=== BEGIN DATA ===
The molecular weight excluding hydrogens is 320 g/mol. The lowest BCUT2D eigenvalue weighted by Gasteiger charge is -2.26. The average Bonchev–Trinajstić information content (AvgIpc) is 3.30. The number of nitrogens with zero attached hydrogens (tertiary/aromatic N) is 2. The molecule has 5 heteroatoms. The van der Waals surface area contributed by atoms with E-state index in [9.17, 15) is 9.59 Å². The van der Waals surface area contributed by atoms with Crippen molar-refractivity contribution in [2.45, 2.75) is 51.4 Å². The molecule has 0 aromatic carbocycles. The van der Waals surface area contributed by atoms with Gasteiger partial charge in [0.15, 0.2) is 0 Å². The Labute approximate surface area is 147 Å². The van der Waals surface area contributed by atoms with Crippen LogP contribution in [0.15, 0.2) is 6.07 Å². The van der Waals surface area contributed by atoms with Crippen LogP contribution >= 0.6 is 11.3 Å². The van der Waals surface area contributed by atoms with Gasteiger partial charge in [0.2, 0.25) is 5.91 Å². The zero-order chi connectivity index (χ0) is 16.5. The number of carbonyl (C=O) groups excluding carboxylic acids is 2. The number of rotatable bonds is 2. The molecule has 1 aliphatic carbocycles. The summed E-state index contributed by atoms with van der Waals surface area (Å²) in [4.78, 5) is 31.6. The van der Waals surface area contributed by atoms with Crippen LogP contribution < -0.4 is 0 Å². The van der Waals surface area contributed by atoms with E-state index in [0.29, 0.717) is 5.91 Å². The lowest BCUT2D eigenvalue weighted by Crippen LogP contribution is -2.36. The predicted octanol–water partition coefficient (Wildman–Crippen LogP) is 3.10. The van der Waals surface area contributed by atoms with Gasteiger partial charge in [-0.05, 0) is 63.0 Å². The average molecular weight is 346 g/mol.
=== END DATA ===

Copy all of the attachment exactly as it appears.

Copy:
The molecular weight excluding hydrogens is 320 g/mol. The lowest BCUT2D eigenvalue weighted by Gasteiger charge is -2.26. The average Bonchev–Trinajstić information content (AvgIpc) is 3.30. The number of nitrogens with zero attached hydrogens (tertiary/aromatic N) is 2. The molecule has 5 heteroatoms. The van der Waals surface area contributed by atoms with E-state index in [9.17, 15) is 9.59 Å². The van der Waals surface area contributed by atoms with Crippen molar-refractivity contribution in [2.45, 2.75) is 51.4 Å². The molecule has 0 aromatic carbocycles. The van der Waals surface area contributed by atoms with Gasteiger partial charge in [0.15, 0.2) is 0 Å². The Labute approximate surface area is 147 Å². The van der Waals surface area contributed by atoms with Crippen LogP contribution in [0.15, 0.2) is 6.07 Å². The van der Waals surface area contributed by atoms with Crippen LogP contribution >= 0.6 is 11.3 Å². The van der Waals surface area contributed by atoms with Gasteiger partial charge in [0.2, 0.25) is 5.91 Å². The zero-order chi connectivity index (χ0) is 16.5. The number of carbonyl (C=O) groups excluding carboxylic acids is 2. The number of rotatable bonds is 2. The molecule has 1 aliphatic carbocycles. The summed E-state index contributed by atoms with van der Waals surface area (Å²) in [4.78, 5) is 31.6. The van der Waals surface area contributed by atoms with Crippen LogP contribution < -0.4 is 0 Å². The van der Waals surface area contributed by atoms with E-state index in [0.29, 0.717) is 5.91 Å². The lowest BCUT2D eigenvalue weighted by Crippen LogP contribution is -2.36. The predicted octanol–water partition coefficient (Wildman–Crippen LogP) is 3.10. The van der Waals surface area contributed by atoms with Gasteiger partial charge in [-0.05, 0) is 63.0 Å². The average molecular weight is 346 g/mol.